Video: DARPA fits out sub-hunting drone with parasailing sensor

DARPA’s unmanned anti-submarine warfare vessel that is currently undergoing open-water testing off the coast of California recently set sail with its first payload: a prototype of a low-cost, elevated sensor mast developed through the agency’s towed airborne lift of naval systems (TALONS) research effort.

TALONS is one of the potential mission payloads the vessel, developed under a program called ACTUV (Anti-Submarine Warfare (ASW) Continuous Trail Unmanned Vessel), might employ.

Towed behind boats or ships, TALONS could persistently carry intelligence, surveillance, reconnaissance (ISR), and communications payloads of up to 150 pounds between 500 and 1,500 feet in altitude, many times higher than current ships’ masts, and greatly extend the equipment’s range and effectiveness, the research agency has said.

The demonstration took place over two days with 90 minutes of flight each day. The TALONS prototype started out from its “nest” installed on the back of the ACTUV vehicle. It then expanded its parachute and rose to an altitude of 1,000 feet, where it tested its onboard sensors and communications equipment.

Once the test was complete, the prototype reeled itself in back to the nest. The entire process took place as the ACTUV vehicle maneuvered at operationally realistic speeds.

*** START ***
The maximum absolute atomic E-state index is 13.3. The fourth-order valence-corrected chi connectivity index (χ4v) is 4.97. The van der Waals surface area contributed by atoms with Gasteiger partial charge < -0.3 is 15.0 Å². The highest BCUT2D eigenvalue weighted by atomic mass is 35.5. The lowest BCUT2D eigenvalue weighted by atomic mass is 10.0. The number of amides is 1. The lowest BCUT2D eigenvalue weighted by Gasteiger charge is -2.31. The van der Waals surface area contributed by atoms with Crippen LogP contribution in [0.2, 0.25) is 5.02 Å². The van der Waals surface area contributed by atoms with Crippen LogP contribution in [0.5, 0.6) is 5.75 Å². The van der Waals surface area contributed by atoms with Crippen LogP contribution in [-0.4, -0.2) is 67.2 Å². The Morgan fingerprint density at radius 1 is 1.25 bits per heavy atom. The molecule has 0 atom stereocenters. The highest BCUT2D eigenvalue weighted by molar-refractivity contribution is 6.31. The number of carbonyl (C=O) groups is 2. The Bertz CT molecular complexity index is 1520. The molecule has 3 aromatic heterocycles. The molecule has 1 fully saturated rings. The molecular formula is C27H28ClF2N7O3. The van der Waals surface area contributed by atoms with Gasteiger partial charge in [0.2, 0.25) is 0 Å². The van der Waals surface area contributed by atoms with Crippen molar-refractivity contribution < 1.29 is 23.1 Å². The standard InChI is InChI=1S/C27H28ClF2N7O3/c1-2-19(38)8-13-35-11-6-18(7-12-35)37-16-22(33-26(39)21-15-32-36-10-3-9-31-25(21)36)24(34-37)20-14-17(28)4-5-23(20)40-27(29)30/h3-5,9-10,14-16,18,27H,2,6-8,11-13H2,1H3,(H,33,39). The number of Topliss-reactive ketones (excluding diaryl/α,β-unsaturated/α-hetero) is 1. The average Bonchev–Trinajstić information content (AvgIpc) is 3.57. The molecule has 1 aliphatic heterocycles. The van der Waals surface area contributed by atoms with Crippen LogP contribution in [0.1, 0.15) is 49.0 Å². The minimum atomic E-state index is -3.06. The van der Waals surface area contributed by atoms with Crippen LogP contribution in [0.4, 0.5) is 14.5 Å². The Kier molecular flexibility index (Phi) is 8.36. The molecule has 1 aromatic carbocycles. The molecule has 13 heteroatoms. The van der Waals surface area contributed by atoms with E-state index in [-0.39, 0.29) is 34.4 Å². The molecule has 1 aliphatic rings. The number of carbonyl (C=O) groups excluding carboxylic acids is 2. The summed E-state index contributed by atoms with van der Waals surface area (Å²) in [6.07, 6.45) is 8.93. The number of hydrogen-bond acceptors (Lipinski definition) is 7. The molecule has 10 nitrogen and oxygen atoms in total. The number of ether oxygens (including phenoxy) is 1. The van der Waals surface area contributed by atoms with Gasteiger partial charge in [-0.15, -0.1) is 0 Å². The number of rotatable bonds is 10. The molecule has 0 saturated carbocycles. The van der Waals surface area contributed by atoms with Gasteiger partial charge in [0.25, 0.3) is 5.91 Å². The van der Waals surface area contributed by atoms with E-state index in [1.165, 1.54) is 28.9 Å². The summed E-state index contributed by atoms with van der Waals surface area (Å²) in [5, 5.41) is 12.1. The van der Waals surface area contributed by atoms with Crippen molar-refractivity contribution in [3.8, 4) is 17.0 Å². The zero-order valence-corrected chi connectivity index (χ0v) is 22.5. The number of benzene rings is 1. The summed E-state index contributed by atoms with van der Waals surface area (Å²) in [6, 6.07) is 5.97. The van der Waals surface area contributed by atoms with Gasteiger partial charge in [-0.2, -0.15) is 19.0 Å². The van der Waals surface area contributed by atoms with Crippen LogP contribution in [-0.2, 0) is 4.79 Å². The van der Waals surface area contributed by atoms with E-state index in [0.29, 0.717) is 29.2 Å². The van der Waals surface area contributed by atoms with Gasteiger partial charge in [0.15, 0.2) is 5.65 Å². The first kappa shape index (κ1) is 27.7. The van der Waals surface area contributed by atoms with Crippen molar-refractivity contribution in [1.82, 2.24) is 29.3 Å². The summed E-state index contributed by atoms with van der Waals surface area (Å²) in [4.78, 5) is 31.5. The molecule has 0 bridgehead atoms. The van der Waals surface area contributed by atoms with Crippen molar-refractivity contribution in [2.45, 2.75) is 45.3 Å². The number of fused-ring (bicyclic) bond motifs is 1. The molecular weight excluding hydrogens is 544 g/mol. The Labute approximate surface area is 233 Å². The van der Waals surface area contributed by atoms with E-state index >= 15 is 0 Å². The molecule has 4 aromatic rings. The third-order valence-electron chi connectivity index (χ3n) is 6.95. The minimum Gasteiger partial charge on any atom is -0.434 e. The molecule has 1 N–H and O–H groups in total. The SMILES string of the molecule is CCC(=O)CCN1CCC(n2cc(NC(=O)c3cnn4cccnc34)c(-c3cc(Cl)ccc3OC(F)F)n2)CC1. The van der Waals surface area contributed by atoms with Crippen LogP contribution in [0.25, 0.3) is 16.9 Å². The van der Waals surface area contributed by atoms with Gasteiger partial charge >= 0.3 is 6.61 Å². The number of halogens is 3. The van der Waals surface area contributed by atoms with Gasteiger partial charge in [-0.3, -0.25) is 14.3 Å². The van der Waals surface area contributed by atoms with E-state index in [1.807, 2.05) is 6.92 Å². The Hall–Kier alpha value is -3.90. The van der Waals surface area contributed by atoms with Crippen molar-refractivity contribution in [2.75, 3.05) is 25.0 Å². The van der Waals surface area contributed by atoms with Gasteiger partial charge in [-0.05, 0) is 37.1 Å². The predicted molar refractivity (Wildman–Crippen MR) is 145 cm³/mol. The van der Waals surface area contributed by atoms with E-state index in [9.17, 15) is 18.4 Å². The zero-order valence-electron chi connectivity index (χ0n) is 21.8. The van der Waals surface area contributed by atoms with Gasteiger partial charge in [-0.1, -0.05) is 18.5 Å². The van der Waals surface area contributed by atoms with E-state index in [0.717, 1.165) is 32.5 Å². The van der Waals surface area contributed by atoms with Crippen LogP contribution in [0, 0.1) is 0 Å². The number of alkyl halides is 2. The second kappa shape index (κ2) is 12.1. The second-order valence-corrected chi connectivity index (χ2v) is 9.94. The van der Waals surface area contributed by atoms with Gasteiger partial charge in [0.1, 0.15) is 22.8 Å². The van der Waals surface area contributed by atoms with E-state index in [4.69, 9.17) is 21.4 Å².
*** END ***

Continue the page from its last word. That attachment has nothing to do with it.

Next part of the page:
According to DARPA, TALONS demonstrated improvements to the range of the sensors and radios it carried compared to mounting them directly on a surface vessel. For example, TALONS’ surface-track radar extended its range by 500 percent—six times—compared to its range at sea level. Its electro-optical/infrared scanner doubled its observed discrimination range. The TALONS team plugged in a commercial handheld omnidirectional radio; that radio’s range more than tripled.

“I was delighted to explore the possibility of hosting TALONS on ACTUV and from my perspective, the testing could not have gone better,” said Scott Littlefield, DARPA program manager for ACTUV. “We just started at-sea testing of ACTUV in June, and until now we’ve been focused on getting the basic ship systems to work. TALONS was our first chance to demonstrate hosting a real payload and showing the versatility of ACTUV to do a wide variety of missions for which it wasn’t originally designed.”

TALONS is part of DARPA’s Phase 1 research for Tern, a joint program between DARPA and the U.S. Navy’s Office of Naval Research (ONR). Now that at-sea demonstration is complete, DARPA is transitioning TALONS to the Navy.

In September 2014, DARPA signed a Memorandum of Agreement (MOA) with ONR to jointly fund an extended test phase of an ACTUV prototype. In April 2016, a christening ceremony in Portland, Oregon, marked the vessel’s formal transition from a DARPA-led design and construction project to open-water testing conducted jointly with ONR.

DARPA said it would collaborate with ONR to fully test the capabilities of the vessel and several innovative payloads over the next two years. Pending the results of those tests, the program could transition to the Navy by 2018.

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